Wlliam Gilmore Simms
The History of South Carolina, From Its First European Discovery to Its Erection into a Republic >> Chapter XXVI >> Page 280

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History | S. Babcock & Co. | 1840
Transcription CHAPTER XXVI.
Driven in from all their outposts, the British were con-
fined in their operations, to the city, the Neck, and the
neighboring islands. The object of general Greene, and
all that he could effect, in the thin and unprovided con-
dition of his army, was attained ; and governor Rutledge
convened the legislature of the stale at Jacksonborough,
a little village on the Edisto river, about twenty miles
from the sea, and thirty-five from the city of Charlestown.
This event, which once more restored the forms of civil
government to the state, after an interregnum of nearly
two years, took place in January, 1782. It was origi-
nally arranged by the governor and common council, to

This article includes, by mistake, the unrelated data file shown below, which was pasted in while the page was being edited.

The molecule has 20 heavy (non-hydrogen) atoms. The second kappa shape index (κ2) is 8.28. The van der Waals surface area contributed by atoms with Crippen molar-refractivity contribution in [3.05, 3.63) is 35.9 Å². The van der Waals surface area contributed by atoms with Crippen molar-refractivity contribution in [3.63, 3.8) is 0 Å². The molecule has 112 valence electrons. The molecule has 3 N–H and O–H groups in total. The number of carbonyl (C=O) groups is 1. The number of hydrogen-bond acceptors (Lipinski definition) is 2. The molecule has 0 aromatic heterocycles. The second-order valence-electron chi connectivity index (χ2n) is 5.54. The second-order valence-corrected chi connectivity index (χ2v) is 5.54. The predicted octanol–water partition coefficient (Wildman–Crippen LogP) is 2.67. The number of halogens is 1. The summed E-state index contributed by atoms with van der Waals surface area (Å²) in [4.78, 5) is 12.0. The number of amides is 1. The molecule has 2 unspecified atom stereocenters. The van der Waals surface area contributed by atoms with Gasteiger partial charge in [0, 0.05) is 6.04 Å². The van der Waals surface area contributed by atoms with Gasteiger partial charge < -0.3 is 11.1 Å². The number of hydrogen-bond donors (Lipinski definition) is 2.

convene it at Camden ; but general Greene, after his
excursion to Dorchester, having reconnoitered the coun-
try between the Edisto and Ashley, and found it possessed
of sufficient military advantages to admit of his covering
Jacksonborough with his little army from danger and
insult, warmly recommended the adoption of the latter
place in preference to all others for the assembling of the
delegates ; since the re-establishment of the civil au-
thority so near the British garrison, would, more conclu-
sively than any other event, short of the absolute expul-
sion of the foe, confirm the evidence of a complete recov-
ery of the state. The army, in the meantime, took post
at the plantation of colonel Skirving, six miles below
Jacksonborough, and on the road leading to Charlestown.